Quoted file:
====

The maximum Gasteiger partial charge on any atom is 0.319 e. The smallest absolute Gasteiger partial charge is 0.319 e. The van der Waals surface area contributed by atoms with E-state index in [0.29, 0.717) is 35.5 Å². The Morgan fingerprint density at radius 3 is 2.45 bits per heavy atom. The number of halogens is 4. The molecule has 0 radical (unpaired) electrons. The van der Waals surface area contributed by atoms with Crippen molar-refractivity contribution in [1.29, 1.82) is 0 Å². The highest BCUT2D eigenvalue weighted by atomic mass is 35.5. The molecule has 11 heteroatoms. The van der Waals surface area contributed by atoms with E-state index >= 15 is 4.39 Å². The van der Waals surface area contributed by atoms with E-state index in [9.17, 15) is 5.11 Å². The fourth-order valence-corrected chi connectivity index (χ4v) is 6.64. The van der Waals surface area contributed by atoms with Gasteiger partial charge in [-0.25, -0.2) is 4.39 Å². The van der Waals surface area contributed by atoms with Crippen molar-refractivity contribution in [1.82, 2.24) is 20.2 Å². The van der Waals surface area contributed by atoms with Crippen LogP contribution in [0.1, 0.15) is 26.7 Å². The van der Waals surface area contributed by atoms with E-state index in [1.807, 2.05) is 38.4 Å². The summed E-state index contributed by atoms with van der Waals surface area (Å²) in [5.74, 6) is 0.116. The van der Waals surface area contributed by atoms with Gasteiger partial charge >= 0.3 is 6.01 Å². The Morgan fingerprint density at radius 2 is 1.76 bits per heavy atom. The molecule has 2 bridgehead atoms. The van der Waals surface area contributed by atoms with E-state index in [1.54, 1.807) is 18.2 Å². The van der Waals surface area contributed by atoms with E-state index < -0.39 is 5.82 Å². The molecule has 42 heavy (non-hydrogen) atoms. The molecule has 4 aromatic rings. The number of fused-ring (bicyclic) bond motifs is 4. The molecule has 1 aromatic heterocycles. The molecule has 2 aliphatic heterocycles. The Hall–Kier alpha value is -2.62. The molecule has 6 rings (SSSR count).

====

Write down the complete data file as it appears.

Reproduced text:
The maximum Gasteiger partial charge on any atom is 0.319 e. The smallest absolute Gasteiger partial charge is 0.319 e. The van der Waals surface area contributed by atoms with E-state index in [0.29, 0.717) is 35.5 Å². The Morgan fingerprint density at radius 3 is 2.45 bits per heavy atom. The number of halogens is 4. The molecule has 0 radical (unpaired) electrons. The van der Waals surface area contributed by atoms with Crippen molar-refractivity contribution in [1.29, 1.82) is 0 Å². The highest BCUT2D eigenvalue weighted by atomic mass is 35.5. The molecule has 11 heteroatoms. The van der Waals surface area contributed by atoms with E-state index >= 15 is 4.39 Å². The van der Waals surface area contributed by atoms with E-state index in [9.17, 15) is 5.11 Å². The fourth-order valence-corrected chi connectivity index (χ4v) is 6.64. The van der Waals surface area contributed by atoms with Gasteiger partial charge in [-0.25, -0.2) is 4.39 Å². The van der Waals surface area contributed by atoms with Crippen molar-refractivity contribution in [1.82, 2.24) is 20.2 Å². The van der Waals surface area contributed by atoms with Crippen LogP contribution in [0.1, 0.15) is 26.7 Å². The van der Waals surface area contributed by atoms with E-state index in [1.807, 2.05) is 38.4 Å². The summed E-state index contributed by atoms with van der Waals surface area (Å²) in [5.74, 6) is 0.116. The van der Waals surface area contributed by atoms with Gasteiger partial charge >= 0.3 is 6.01 Å². The Morgan fingerprint density at radius 2 is 1.76 bits per heavy atom. The molecule has 2 bridgehead atoms. The van der Waals surface area contributed by atoms with E-state index in [1.54, 1.807) is 18.2 Å². The van der Waals surface area contributed by atoms with E-state index < -0.39 is 5.82 Å². The molecule has 42 heavy (non-hydrogen) atoms. The molecule has 4 aromatic rings. The number of fused-ring (bicyclic) bond motifs is 4. The molecule has 1 aromatic heterocycles. The molecule has 2 aliphatic heterocycles. The Hall–Kier alpha value is -2.62. The molecule has 6 rings (SSSR count).